Screenplay Rewrites: And/Or Hell For Screenwriters

rewrites, screenplay, screenwriters, screenwriting tips -

Screenplay Rewrites: And/Or Hell For Screenwriters

Rewriting your screenplay sucks. It’s painful, exhausting work. You, as the screenwriter, already know what your movie should be. You’ve seen it in your head. You know what the final film should feel like, and you’ve put the roadmap on paper so other people can see it, too.

The problems start because, unfortunately, other people reading your screenplay aren’t in your head. The challenge of rewriting is really a challenge of communication. How can you effectively communicate your inspiration, so the reading audience has the same experience on their end that you’ve already had?

Rewriting is boring. You’ve already spent so much time building this thing, and now you must tear it down. It’s like someone constructing a house, and then lobbing a grenade into the second story window because a neighbor walking his dog said the third act was anticlimactic.

It’s very tempting to stop rewriting early. “They’ll get the general idea,” you might say to yourself. Most writers stop rewriting early.

Here are some of the ones who didn’t:

Peter Shaffer – Peter spent four months in a Connecticut farmhouse with Milos Forman, endlessly rewriting AMADEUS (which he’d already written as a stage play). He won the Best Adapted Screenplay Academy Award. Milos Forman won Best Director. And the film won Best Picture.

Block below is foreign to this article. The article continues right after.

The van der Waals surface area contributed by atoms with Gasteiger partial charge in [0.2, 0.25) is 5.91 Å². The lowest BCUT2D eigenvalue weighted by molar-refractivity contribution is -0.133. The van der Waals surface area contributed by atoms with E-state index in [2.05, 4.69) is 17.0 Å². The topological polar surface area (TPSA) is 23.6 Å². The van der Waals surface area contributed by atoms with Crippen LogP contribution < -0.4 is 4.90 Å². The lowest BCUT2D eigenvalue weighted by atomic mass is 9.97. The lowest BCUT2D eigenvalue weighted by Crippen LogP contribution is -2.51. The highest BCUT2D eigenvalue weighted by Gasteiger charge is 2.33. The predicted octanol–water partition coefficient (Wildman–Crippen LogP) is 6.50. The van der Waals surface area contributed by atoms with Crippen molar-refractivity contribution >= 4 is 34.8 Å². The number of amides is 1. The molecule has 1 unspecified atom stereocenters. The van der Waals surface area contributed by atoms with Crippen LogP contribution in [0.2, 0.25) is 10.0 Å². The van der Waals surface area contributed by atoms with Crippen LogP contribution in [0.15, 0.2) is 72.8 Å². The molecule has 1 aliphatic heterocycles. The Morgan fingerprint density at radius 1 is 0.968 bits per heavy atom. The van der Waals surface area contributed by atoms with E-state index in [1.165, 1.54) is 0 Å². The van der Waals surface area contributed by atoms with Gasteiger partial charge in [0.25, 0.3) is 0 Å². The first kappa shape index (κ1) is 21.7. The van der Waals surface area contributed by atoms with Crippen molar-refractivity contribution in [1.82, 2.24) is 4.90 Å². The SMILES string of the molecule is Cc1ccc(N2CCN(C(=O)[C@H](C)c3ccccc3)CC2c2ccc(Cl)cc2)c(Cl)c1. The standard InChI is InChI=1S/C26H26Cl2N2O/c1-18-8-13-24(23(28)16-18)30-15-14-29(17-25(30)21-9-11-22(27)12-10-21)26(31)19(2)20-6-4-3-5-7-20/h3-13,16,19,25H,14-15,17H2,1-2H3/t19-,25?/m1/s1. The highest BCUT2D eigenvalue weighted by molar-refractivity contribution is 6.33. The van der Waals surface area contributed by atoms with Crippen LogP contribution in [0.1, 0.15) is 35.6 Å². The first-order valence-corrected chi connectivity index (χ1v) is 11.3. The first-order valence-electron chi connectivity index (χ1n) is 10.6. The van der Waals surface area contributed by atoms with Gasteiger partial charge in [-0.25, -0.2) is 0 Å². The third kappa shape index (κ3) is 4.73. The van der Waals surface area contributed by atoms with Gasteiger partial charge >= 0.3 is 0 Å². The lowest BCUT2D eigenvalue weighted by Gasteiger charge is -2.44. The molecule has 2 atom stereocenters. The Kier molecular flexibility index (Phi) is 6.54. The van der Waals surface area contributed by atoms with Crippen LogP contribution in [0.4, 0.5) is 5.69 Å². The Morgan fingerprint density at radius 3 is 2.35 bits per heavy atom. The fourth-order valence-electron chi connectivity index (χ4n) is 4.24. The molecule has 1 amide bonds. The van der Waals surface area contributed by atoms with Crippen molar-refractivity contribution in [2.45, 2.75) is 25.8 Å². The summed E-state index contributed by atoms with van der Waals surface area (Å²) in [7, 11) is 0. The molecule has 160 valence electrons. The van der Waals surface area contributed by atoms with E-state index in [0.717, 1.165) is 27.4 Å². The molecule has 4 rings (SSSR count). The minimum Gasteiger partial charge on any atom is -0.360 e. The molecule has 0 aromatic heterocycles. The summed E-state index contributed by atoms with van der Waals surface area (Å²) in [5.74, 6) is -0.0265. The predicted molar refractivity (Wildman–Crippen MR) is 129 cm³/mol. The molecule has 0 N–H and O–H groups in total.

Mario Puzo and Francis Ford Coppola – Puzo was hired to write THE GODFATHER adaptation (from his own novel) in April of 1970. The final screenplay (written in tandem with Coppola after he was hired to direct) was finished in March of 1971.

Michael Arndt – Michael wrote 100 drafts of LITTLE MISS SUNSHINE. It won the Academy Award for Best Original Screenplay. Michael was later nominated for Best Adapted Screenplay for TOY STORY 3.

Shaffer hated rewriting AMADEUS. He’s been quoted in interviews (both written and filmed) declaring how awful a time he had doing the rewrites with Milos Forman. But it’s an undisputed classic that has stood the test of time.

Rewriting sucks… but the reward for sticking through it can be epic.

How do you handle the inevitable tension and frustration of rewriting?

Leave a comment